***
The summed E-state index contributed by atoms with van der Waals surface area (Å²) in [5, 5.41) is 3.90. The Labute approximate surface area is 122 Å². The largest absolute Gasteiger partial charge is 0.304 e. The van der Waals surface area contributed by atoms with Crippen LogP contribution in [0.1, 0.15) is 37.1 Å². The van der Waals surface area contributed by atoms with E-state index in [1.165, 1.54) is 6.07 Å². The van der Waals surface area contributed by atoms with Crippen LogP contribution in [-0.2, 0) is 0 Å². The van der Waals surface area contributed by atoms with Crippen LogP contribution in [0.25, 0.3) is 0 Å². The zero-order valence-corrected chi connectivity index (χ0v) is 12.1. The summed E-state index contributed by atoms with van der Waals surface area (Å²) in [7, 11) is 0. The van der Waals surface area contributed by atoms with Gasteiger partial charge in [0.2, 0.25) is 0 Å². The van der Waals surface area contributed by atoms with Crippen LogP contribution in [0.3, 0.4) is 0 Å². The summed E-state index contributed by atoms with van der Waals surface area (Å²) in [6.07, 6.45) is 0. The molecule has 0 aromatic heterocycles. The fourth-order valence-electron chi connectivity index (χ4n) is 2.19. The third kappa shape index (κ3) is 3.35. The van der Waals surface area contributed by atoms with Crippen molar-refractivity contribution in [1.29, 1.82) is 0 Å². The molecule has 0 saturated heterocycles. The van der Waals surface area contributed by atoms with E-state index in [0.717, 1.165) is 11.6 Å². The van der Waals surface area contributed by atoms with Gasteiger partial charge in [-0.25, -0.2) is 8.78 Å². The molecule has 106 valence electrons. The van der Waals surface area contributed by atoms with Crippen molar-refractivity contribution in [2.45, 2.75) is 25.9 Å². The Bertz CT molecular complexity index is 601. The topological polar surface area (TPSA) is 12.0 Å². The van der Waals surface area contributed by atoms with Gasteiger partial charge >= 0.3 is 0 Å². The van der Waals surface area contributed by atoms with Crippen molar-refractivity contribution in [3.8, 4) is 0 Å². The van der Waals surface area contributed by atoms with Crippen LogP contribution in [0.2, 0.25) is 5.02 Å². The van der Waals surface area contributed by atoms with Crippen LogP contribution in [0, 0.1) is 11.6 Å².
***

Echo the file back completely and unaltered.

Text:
The summed E-state index contributed by atoms with van der Waals surface area (Å²) in [5, 5.41) is 3.90. The Labute approximate surface area is 122 Å². The largest absolute Gasteiger partial charge is 0.304 e. The van der Waals surface area contributed by atoms with Crippen LogP contribution in [0.1, 0.15) is 37.1 Å². The van der Waals surface area contributed by atoms with E-state index in [1.165, 1.54) is 6.07 Å². The van der Waals surface area contributed by atoms with Crippen LogP contribution in [-0.2, 0) is 0 Å². The van der Waals surface area contributed by atoms with Crippen LogP contribution in [0.25, 0.3) is 0 Å². The zero-order valence-corrected chi connectivity index (χ0v) is 12.1. The summed E-state index contributed by atoms with van der Waals surface area (Å²) in [7, 11) is 0. The van der Waals surface area contributed by atoms with Gasteiger partial charge in [0.2, 0.25) is 0 Å². The van der Waals surface area contributed by atoms with Crippen LogP contribution in [0.3, 0.4) is 0 Å². The summed E-state index contributed by atoms with van der Waals surface area (Å²) in [6.07, 6.45) is 0. The molecule has 0 aromatic heterocycles. The fourth-order valence-electron chi connectivity index (χ4n) is 2.19. The third kappa shape index (κ3) is 3.35. The van der Waals surface area contributed by atoms with Crippen molar-refractivity contribution in [1.29, 1.82) is 0 Å². The molecule has 0 saturated heterocycles. The van der Waals surface area contributed by atoms with E-state index in [0.717, 1.165) is 11.6 Å². The van der Waals surface area contributed by atoms with Gasteiger partial charge in [-0.25, -0.2) is 8.78 Å². The molecule has 106 valence electrons. The van der Waals surface area contributed by atoms with Crippen molar-refractivity contribution in [2.45, 2.75) is 25.9 Å². The Bertz CT molecular complexity index is 601. The topological polar surface area (TPSA) is 12.0 Å². The van der Waals surface area contributed by atoms with Gasteiger partial charge >= 0.3 is 0 Å². The van der Waals surface area contributed by atoms with Crippen molar-refractivity contribution in [3.8, 4) is 0 Å². The van der Waals surface area contributed by atoms with Crippen LogP contribution in [0.2, 0.25) is 5.02 Å². The van der Waals surface area contributed by atoms with Crippen LogP contribution in [0, 0.1) is 11.6 Å².